REFERENCES

1. Baker, T. S., N. H. Olson, and S. D. Fuller. 1999. Adding the third dimension to virus life cycles: three-dimensional reconstruction of icosahedral viruses from cryo-electron micrographs. Microbiol. Mol. Biol. Rev. 63:862-922. [PMC free article] [PubMed]
2. Bennett, V. 1982. The molecular basis for membrane-cytoskeleton association in human erythrocytes. J. Cell. Biochem. 18:49-65. [PubMed]
3. Berger, E. A. 1998. And the best picture is—the HIV gp envelope, please! Nat. Struct. Biol. 5:671-674. [PubMed]
4. Bolognesi, D. P., R. C. Montelaro, H. Frank, and W. Schafer. 1978. Assembly of C-type oncornaviruses. A model. Science 199:183-186. [PubMed]
5. Braet, F., D. Vermijlen, V. Bossuyt, R. De Zanger, and E. Wisse. 2001. Early detection of cytotoxic events between hepatic natural killer cells and colon carcinoma cells as probed with the atomic force microscope. Ultramicroscopy 89:265-273. [PubMed]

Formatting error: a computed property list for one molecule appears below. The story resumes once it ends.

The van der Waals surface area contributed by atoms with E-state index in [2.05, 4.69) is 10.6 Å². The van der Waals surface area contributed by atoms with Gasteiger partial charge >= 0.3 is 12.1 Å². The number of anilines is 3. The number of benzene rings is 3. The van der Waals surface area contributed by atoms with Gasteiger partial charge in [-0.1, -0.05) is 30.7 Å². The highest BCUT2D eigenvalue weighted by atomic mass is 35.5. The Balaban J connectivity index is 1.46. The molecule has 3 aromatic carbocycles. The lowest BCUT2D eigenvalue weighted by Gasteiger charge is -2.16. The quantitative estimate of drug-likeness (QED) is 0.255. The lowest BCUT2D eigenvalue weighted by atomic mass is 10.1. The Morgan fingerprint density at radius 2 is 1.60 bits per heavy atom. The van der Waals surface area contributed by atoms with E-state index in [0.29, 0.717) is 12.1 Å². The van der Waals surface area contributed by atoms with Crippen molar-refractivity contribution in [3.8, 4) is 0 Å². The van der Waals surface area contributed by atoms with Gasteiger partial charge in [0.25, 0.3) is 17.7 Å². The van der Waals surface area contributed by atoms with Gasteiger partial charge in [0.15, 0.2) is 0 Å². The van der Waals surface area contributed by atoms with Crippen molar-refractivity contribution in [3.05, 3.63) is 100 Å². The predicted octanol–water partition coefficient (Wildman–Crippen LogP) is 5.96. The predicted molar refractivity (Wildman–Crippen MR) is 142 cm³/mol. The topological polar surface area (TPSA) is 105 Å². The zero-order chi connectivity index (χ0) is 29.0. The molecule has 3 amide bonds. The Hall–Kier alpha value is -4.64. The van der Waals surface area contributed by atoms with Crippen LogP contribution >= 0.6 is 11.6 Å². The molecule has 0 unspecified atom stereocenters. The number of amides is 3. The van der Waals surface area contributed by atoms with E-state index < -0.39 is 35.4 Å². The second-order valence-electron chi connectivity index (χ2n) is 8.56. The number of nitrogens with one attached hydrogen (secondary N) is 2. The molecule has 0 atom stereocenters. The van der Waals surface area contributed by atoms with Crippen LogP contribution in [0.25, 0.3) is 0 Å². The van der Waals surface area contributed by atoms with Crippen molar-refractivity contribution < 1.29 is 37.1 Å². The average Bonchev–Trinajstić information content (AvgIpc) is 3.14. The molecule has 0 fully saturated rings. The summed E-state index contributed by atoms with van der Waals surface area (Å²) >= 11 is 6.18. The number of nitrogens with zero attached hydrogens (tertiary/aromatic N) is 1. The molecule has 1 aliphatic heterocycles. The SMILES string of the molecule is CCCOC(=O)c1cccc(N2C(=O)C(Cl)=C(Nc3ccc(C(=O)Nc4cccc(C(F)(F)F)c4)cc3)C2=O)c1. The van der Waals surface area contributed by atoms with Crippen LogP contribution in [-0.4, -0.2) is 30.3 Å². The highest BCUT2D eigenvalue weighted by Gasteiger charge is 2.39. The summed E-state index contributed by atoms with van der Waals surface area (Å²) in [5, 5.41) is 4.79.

6. Briggs, J. A. G., T. Wilk, R. Welker, H.-G. Krausslich, and S. D. Fuller. 2003. Structural organization of authentic, mature HIV-1 virions and cores. EMBO J. 22:1707-1715. [PMC free article] [PubMed]
7. Bustamante, C., and D. Keller. 1995. Scanning force microscopy in biology. Phys. Today 48:32-38.
8. Chan, D. C., J. M. Fass, E. A. Berger, and P. S. Kim. 1997. Core structure of gp41 from the HIV envelope glycoprotein. Cell 89:263-273. [PubMed]
9. Chertova, E., J. W. Bess, Jr., B. J. Crise, R. C. Sowder II, T. M. Schaden, J. M. Hilburn, J. A. Hoxie, R. E. Benveniste, J. D. Lifson, L. E. Henderson, and L. O. Arthur. 2002. Envelope glycoprotein incorporation, not shedding of surface envelope glycoprotein (gp120/SU), is the primary determinant of SU content of purified human immunodeficiency virus type 1 and simian immunodeficiency virus. J. Virol. 76:5315-5325. [PMC free article] [PubMed]